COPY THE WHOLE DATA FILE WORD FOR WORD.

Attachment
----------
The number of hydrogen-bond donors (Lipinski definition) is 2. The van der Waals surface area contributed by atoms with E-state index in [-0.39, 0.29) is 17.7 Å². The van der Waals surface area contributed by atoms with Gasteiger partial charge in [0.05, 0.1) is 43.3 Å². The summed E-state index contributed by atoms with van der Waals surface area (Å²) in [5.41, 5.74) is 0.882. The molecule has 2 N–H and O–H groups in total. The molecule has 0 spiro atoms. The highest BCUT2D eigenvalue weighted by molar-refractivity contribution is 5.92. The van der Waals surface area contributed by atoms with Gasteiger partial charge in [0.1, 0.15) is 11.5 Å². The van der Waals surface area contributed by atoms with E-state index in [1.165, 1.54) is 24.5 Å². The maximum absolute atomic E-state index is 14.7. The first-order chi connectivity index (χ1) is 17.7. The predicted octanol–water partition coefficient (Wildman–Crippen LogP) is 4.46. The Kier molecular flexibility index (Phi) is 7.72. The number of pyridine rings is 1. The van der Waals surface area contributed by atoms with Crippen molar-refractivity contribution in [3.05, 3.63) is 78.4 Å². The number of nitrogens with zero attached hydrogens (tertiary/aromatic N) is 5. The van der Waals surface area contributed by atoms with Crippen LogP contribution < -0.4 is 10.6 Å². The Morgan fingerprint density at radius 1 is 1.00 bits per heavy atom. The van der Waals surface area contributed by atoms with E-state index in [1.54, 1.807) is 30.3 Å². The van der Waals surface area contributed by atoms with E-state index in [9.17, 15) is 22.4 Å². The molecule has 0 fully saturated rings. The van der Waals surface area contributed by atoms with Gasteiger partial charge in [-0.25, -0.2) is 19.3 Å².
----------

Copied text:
The number of hydrogen-bond donors (Lipinski definition) is 2. The van der Waals surface area contributed by atoms with E-state index in [-0.39, 0.29) is 17.7 Å². The van der Waals surface area contributed by atoms with Gasteiger partial charge in [0.05, 0.1) is 43.3 Å². The summed E-state index contributed by atoms with van der Waals surface area (Å²) in [5.41, 5.74) is 0.882. The molecule has 2 N–H and O–H groups in total. The molecule has 0 spiro atoms. The highest BCUT2D eigenvalue weighted by molar-refractivity contribution is 5.92. The van der Waals surface area contributed by atoms with Gasteiger partial charge in [0.1, 0.15) is 11.5 Å². The van der Waals surface area contributed by atoms with E-state index in [1.165, 1.54) is 24.5 Å². The maximum absolute atomic E-state index is 14.7. The first-order chi connectivity index (χ1) is 17.7. The predicted octanol–water partition coefficient (Wildman–Crippen LogP) is 4.46. The Kier molecular flexibility index (Phi) is 7.72. The number of pyridine rings is 1. The van der Waals surface area contributed by atoms with Crippen molar-refractivity contribution in [3.05, 3.63) is 78.4 Å². The number of nitrogens with zero attached hydrogens (tertiary/aromatic N) is 5. The van der Waals surface area contributed by atoms with Crippen LogP contribution < -0.4 is 10.6 Å². The Morgan fingerprint density at radius 1 is 1.00 bits per heavy atom. The van der Waals surface area contributed by atoms with E-state index in [1.54, 1.807) is 30.3 Å². The van der Waals surface area contributed by atoms with E-state index in [9.17, 15) is 22.4 Å². The molecule has 0 fully saturated rings. The van der Waals surface area contributed by atoms with Gasteiger partial charge in [-0.25, -0.2) is 19.3 Å².